Factory “Shammed” Bankruptcy, 300 Electronics Factory Workers Went on Strike in Shenzhen

 

Last month (August 2017), more than 300 workers from the Shenzhen mobile phone motherboard manufacturer, Jielai Technology Co., Ltd. went on strike to recover back wages from the month of June, but the company suddenly announced bankruptcy in 29 August. Hence, the worker escalated their actions. In addition to recover outstanding wages, they also demanded for statutory severance payment, and guarded the factory to prevent transfer of assets by the company.

 

The Jielai workers criticized the bankruptcy is of "malicious" intent because the employer has already set up factories in Yunnan, Chongqing and Zhengzhou and more than half of the production lines in Shenzhen have moved to these plants ever since. Moreover, Jielai were not lacking in orders from their major customer, "Waterworth", an up and coming mobile phone company founded in 2009. Therefore, the workers believed that the employer “shammed” the bankruptcy to hide the real intention in plant relocation in order to evade paying the workers severance payments.

 

On 4 September, the court seized the assets of the employer and forced the employer to negotiate with the workers. A settlement was eventually reached with the employer promised to pay all the wages in arrears and 60% of the statutory severance payments.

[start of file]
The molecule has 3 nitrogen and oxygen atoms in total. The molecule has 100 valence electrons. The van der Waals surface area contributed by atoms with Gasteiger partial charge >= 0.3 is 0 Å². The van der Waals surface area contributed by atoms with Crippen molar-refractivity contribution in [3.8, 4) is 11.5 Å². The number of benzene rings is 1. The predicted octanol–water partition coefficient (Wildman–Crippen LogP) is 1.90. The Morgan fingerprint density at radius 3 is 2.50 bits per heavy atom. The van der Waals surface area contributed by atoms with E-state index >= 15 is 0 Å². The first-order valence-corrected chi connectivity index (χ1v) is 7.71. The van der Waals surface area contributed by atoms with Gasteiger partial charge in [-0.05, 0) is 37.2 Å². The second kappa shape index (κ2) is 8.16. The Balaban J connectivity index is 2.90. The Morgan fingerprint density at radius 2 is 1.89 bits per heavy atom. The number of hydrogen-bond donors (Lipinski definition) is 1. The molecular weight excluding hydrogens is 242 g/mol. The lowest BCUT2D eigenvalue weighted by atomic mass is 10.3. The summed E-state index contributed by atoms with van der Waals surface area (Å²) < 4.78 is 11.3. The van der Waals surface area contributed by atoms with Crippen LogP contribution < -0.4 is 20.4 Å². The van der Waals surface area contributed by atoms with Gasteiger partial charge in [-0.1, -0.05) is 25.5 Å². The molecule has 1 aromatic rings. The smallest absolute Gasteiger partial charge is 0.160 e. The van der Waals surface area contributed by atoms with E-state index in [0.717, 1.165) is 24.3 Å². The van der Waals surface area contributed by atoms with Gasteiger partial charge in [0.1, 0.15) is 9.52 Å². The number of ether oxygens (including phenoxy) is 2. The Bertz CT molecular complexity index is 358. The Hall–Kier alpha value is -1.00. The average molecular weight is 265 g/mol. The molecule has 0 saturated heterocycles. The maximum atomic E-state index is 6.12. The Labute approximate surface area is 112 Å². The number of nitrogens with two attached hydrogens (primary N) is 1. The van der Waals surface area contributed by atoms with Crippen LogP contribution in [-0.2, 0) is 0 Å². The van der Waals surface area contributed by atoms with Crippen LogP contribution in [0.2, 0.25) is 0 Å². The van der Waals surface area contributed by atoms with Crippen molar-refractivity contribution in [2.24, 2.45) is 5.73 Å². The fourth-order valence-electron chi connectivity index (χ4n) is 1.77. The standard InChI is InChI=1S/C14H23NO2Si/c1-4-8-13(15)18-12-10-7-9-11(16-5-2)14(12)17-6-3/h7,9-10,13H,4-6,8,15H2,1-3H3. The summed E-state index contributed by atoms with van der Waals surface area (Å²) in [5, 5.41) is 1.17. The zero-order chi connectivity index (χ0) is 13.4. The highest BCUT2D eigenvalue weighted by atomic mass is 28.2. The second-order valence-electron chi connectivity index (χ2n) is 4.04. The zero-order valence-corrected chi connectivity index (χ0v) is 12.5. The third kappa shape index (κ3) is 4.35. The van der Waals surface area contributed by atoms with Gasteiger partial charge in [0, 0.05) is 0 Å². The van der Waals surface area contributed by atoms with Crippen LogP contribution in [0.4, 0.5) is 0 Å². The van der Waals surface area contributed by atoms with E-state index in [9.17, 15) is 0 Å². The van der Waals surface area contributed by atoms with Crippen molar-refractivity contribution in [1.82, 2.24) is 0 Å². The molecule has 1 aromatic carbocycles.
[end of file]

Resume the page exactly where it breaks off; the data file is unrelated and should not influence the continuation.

In order to reduce labor costs, many manufacturers in the Pearl River Delta Region are transferring productions to further inland in recent years. But some unscrupulous employers have tried to avoid payments of severance for workers in the past, which is similar to that of the Hong Kong's catering industry some ten years ago. After dissolving one restaurant, some restaurant owners continued to operate other restaurants under separate company registrations, leaving severance payment for workers eventually paid off by the "Protection of Wages on Insolvency Fund" (the Fund). In 2012, a restaurant owner was sentenced to three years' of imprisonment after found guilty in fraud of the Fund. Therefore, if local governments in China do not face up to this problem by severely punishing employers that “sham” bankruptcies, it is likely that similar incidents will continue to occur.

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